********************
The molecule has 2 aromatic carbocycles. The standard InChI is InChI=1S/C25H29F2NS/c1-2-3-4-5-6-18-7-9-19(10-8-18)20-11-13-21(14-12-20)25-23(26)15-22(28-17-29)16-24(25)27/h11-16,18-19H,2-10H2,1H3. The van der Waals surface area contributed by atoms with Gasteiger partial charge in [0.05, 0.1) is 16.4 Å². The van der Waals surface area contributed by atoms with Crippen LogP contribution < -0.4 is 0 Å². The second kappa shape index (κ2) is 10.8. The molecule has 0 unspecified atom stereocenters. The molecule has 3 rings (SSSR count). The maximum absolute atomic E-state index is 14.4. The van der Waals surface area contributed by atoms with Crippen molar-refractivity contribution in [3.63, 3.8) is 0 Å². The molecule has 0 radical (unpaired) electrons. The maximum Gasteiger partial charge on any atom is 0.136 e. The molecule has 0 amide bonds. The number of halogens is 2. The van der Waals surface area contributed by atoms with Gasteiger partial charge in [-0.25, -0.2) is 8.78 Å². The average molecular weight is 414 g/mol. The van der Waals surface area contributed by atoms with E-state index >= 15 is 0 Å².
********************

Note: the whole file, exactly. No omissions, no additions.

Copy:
The molecule has 2 aromatic carbocycles. The standard InChI is InChI=1S/C25H29F2NS/c1-2-3-4-5-6-18-7-9-19(10-8-18)20-11-13-21(14-12-20)25-23(26)15-22(28-17-29)16-24(25)27/h11-16,18-19H,2-10H2,1H3. The van der Waals surface area contributed by atoms with Gasteiger partial charge in [0.05, 0.1) is 16.4 Å². The van der Waals surface area contributed by atoms with Crippen LogP contribution < -0.4 is 0 Å². The second kappa shape index (κ2) is 10.8. The molecule has 0 unspecified atom stereocenters. The molecule has 3 rings (SSSR count). The maximum absolute atomic E-state index is 14.4. The van der Waals surface area contributed by atoms with Crippen molar-refractivity contribution in [3.63, 3.8) is 0 Å². The molecule has 0 radical (unpaired) electrons. The maximum Gasteiger partial charge on any atom is 0.136 e. The molecule has 0 amide bonds. The number of halogens is 2. The van der Waals surface area contributed by atoms with Gasteiger partial charge in [-0.25, -0.2) is 8.78 Å². The average molecular weight is 414 g/mol. The van der Waals surface area contributed by atoms with E-state index >= 15 is 0 Å².